With sustainability becoming a more pressing issue, it’s easy to overlook the contribution the fashion industry makes towards our planet’s degradation – does the answer lie in the ‘slow fashion’ movement? Hannah Collins and Sarah Bowdidge examine the benefits and challenges, and what we can do in Wales to help.
You may have noticed recently that major clothing brands and retailers are suddenly developing an environmental conscience in Wales and the rest of the UK. The term ‘fast fashion’ is one you’re also likely familiar with already, referring to quickly and cheaply produced clothing that is just as quickly discarded by fashion-conscious consumers.
Fuelled by low labour, material costs and the fibre-optic speed of social media trendsetting, the pace at which we’re consuming and binning clothing is estimated by Global Fashion Agenda to be a 92 million-tonne landfill per year. This is expected to reach 134 million tonnes in just under a decade. Barely 15% of all that waste will be recycled.
But it’s not just about textile waste. According to the UNEP, 10% of all greenhouse gas emissions come from the fashion industry, as does 20% of the world’s waste water. A big part of this is changing consumer habits. Around the world, most of us are simply buying far more clothes than past generations – fashion spending is up by 60% compared to 15 years ago, as reported by the UN Alliance. Research from Oxfam reveals that the UK is at the epicentre of this: we buy more clothes per minute than any other European country. According to My Recycling Wales, almost half of Brits aren’t aware that they even can recycle textiles. If they were, researchers reckon the industry’s carbon footprint would be reduced by 10-20 percent.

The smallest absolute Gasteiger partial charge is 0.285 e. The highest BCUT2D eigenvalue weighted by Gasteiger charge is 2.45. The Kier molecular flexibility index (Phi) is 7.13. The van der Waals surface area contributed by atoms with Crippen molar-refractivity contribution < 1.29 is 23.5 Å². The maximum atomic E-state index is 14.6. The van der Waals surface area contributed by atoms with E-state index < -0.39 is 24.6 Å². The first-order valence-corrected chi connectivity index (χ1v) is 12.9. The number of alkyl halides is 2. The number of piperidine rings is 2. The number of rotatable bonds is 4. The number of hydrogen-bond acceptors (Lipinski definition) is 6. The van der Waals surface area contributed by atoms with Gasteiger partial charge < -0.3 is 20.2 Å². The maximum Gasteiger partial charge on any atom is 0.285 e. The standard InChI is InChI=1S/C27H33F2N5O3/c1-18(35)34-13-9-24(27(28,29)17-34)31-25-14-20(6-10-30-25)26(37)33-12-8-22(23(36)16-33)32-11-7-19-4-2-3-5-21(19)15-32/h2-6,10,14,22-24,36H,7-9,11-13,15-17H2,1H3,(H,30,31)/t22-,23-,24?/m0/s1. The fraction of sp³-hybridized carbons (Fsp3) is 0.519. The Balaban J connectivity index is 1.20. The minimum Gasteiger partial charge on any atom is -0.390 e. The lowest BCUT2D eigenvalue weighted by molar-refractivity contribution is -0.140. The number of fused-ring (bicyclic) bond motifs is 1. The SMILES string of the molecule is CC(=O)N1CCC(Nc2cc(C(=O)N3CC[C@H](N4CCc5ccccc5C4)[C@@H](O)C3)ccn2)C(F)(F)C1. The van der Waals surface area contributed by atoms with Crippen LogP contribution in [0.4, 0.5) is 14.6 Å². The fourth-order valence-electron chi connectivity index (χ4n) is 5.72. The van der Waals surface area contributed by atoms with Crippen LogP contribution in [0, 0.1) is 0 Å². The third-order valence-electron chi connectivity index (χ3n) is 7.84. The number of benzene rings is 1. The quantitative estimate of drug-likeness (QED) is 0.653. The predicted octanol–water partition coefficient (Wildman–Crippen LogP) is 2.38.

What’s the solution to this continuing crisis, then? Do we log out of Instagram, Marie Kondo our wardrobes, and rediscover sock darning? Questions like these are what ‘slow fashion,’ the antithesis to fast fashion, aims to solve. Coined by Britain’s own Kate Fletcher of the Centre For Sustainable Fashion in 2007, slow fashion is one of many branches of the ‘slow culture’ movement, itself rooted in the viral spread of McDonald’s restaurants in the 80s.
Slow culture stands against the capitalist, pro-consumerist notion that human progress means getting faster and faster, but not necessarily in favour of making the pace of modern life unilaterally slow. “The Slow philosophy is not about doing everything at a snail’s pace. It’s about seeking to do everything at the right speed,” Carl Honore writes in his 2004 book In Praise Of Slow.
Crucially, Slowness isn’t controlled by one entity – be that a person or business. Instead, it’s an ideology that said entities can be incorporated into their lives and practices. This naturally – or unnaturally, perhaps – feeds into environmental issues, such as the damage the fashion industry is inflicting on our global ecology.
Fashion is all about creating the next big thing and is perfectly poised, at the intersection of art and commerce, to push consumers to buy that next big thing every waking second of every day. That isn’t to say that fashion isn’t a legitimate art form or doesn’t have an important role to play in human identity and expression. But it’s also an industry that’s infamously less concerned with practicality or longevity than it is in love with the new.
Advocates for slow fashion believe that changing the industry to be more sustainable is a process that relies on both producers and consumers. Producers have a responsibility to manufacture clothes that will last longer and try and use materials that already exist rather than make more of them.